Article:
We are already seeing progress in the research, piloting and introduction of CBDCs into the financial system. The Banque de France for example, recently launched its second phase of CBDC experiments in line with the “triple digital revolution” unfolding in the financial sector. The infrastructures of financial markets and fintechs, however, are not prepared to accommodate their security, stability, and viability.

This could be an issue in the not too distant future. Each year, global corporates move nearly $23.5 trillion between countries, equivalent to about 25% of global GDP. This requires them to use wholesale cross-border payment processes, which remain suboptimal from a cost, speed, and transparency perspective. In fact, the G20 cross-border payments programme considers improving access to domestic payment systems that settle in central bank money, as one of the key components in facilitating increased speed and reducing the costs of cross-border payments.

The current state of cross-border payments

International transactions based on fiat are currently slow, expensive, and highly risky due to today’s disconnected financial infrastructure, messaging, and liquidity. Wholesale cross-border payment settlement can take 48 hours or longer, which is not practical in today’s digital world. Even if not every market moves to CBDCs, in an increasingly digital era, cross-border settlements between central banks will unavoidably involve dealing with CBDCs. So, not only will we have different currencies, we’ll have different technical forms of currency being exchanged – digital and fiat – as markets adopt CBDCs at different rates, adding another layer of complexity to cross-border settlements.

While there is much anticipation about the opportunities CBDCs can bring, the adoption of this technology will only be widespread if payment and settlement capabilities are overhauled to allow for new innovations in currencies.  This need for transformation represents an opportunity to redesign existing infrastructure to support cross-border CBDC transactions.

The current cross-border payments system involves correspondent banks in different jurisdictions using commercial bank money. Uncommitted credit lines used in cross-border transactions are a potential risk for any bank that relies on credit provided by a foreign correspondent bank. Interestingly, there is no single global payment and settlement system, only a complicated network of interbank relationships operating on mutual trust. While trust has allowed financial systems to function smoothly, when it begins to fail, as it did during the 2008 financial crisis, the result can be catastrophic.

Following the crisis, the Bank for International Settlements (BIS) implemented the Basel III agreement, which required banks to maintain additional capital against correspondent banking account exposures. These risk-weighted assets impose a costly capital charge on positions held by banks at other banks under correspondent arrangements. While this framework helps combat risk, it neglects to address the inherent problems in traditional correspondent banking that contribute to these risks.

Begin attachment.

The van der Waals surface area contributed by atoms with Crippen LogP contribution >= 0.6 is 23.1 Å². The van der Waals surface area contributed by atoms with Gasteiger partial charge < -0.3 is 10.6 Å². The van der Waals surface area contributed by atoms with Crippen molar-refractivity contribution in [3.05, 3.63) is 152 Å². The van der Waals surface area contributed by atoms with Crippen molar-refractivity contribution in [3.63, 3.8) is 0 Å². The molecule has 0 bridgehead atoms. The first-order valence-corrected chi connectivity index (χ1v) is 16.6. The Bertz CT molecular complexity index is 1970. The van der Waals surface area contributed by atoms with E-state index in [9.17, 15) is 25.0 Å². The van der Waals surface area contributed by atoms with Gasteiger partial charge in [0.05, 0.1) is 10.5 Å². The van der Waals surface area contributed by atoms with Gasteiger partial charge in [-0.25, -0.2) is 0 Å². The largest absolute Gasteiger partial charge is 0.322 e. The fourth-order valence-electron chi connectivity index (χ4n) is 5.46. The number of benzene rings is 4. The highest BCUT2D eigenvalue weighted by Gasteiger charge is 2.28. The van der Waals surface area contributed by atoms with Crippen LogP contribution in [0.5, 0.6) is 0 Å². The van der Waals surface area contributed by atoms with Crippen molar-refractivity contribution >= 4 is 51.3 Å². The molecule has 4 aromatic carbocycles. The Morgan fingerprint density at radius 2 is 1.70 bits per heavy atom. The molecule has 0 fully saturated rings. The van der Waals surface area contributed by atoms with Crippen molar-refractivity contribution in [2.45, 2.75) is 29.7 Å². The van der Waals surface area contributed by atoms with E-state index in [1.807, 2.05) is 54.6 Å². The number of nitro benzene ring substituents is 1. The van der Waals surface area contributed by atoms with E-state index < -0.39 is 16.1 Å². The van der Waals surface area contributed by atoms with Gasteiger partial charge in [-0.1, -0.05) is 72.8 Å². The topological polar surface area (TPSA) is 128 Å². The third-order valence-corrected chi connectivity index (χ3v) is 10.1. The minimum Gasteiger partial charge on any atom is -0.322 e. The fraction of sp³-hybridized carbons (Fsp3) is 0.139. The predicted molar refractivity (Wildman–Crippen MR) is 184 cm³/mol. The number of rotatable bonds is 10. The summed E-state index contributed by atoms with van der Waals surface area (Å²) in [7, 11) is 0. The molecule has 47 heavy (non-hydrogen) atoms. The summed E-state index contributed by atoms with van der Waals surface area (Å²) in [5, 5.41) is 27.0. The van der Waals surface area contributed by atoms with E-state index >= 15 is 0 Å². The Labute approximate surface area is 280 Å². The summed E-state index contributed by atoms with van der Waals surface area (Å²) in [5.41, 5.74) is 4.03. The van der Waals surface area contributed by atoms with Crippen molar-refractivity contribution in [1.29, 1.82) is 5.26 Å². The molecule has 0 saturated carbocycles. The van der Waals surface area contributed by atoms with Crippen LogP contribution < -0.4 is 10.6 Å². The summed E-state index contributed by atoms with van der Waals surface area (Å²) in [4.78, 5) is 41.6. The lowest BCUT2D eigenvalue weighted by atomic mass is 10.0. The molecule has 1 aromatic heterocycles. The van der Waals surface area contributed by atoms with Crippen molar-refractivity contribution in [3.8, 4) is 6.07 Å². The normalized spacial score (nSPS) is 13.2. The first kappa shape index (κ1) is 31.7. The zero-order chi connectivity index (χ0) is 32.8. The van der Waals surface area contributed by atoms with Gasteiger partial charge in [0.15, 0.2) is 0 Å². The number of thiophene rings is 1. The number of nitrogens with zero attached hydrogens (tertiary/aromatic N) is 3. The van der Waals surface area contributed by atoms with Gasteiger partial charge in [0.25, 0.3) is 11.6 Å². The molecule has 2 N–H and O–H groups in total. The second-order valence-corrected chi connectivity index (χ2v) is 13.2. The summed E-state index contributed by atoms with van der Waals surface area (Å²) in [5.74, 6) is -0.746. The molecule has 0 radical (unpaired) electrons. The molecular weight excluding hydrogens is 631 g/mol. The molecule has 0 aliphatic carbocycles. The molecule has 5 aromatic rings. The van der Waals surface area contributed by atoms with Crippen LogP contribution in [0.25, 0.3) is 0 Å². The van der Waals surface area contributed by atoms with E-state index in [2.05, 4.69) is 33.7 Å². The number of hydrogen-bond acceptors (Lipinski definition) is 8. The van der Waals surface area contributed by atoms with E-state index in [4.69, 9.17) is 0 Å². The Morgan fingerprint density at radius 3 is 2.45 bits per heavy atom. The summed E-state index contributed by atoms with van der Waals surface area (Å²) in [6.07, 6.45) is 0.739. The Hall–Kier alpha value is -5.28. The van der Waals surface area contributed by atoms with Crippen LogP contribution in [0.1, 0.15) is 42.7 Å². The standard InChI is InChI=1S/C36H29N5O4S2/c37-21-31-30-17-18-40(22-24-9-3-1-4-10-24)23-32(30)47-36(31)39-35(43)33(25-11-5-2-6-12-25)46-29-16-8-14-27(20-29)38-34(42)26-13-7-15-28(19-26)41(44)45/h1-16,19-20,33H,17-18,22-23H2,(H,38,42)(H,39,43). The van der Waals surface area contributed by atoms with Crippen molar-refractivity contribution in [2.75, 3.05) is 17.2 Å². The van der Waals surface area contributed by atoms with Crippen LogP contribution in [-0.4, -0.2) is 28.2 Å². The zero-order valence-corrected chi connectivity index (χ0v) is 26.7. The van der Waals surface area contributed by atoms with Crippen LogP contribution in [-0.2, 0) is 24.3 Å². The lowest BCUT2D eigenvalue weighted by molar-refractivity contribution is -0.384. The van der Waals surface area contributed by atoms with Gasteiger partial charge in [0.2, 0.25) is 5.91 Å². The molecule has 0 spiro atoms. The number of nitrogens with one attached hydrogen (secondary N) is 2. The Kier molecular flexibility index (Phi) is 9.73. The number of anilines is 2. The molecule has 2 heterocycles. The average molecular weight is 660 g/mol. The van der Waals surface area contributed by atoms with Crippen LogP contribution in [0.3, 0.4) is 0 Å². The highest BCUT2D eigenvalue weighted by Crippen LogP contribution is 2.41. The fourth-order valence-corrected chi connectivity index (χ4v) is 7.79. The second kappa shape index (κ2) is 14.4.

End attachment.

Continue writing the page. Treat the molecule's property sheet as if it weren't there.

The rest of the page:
Making the case for CBDCs

CBDCs can offer an improvement in settlement risks and are certainly thought to have potential benefits by the BIS. If implemented correctly, wholesale CBDCs can indeed accelerate interbank transactions while eliminating settlement risk. They can also encourage a more efficient and straightforward method of executing cross-border payments by reducing the number of intermediaries.

It is likely the evolution towards CBDCs will initially see the financial market supplement rather than replace existing payment instruments with new types of digital currency. CBDCs will coexist with current forms of money in a wholesale context, and their payment rails will also work alongside the existing payment systems. In simple terms, CBDCs will need to be linked to the broader capital markets ecosystem and applications such as securities settlement, funding, and liquidity.

If built with an innovation-first mindset, the future of banking infrastructure should provide full interoperability and convertibility between fiat, CBDCs, and any other type of digital money used in wholesale payments.

The future of CBDCs

To unlock the full potential of CBDCs, a ‘corridor network’ will need to be formed. This involves combining multiple wholesale CDBCs into a single, interoperable network under common governance agreed upon by all central banks involved. The legal framework of this platform would then allow for payment versus payment (PvP) or, where applicable, delivery versus payment settlement.

Practical wholesale CBDCs appear to be on the horizon, either as a supplement to existing financial systems or as part of a transition to a digital, cashless world. Looking ahead, central banks would benefit from collaborating with fintechs that provide innovative cloud native technology to enable seamless wholesale cross-border payments without interfering with the flow of funds. If wholesale CBDCs are to become a reality, fintechs must be prepared to accommodate them.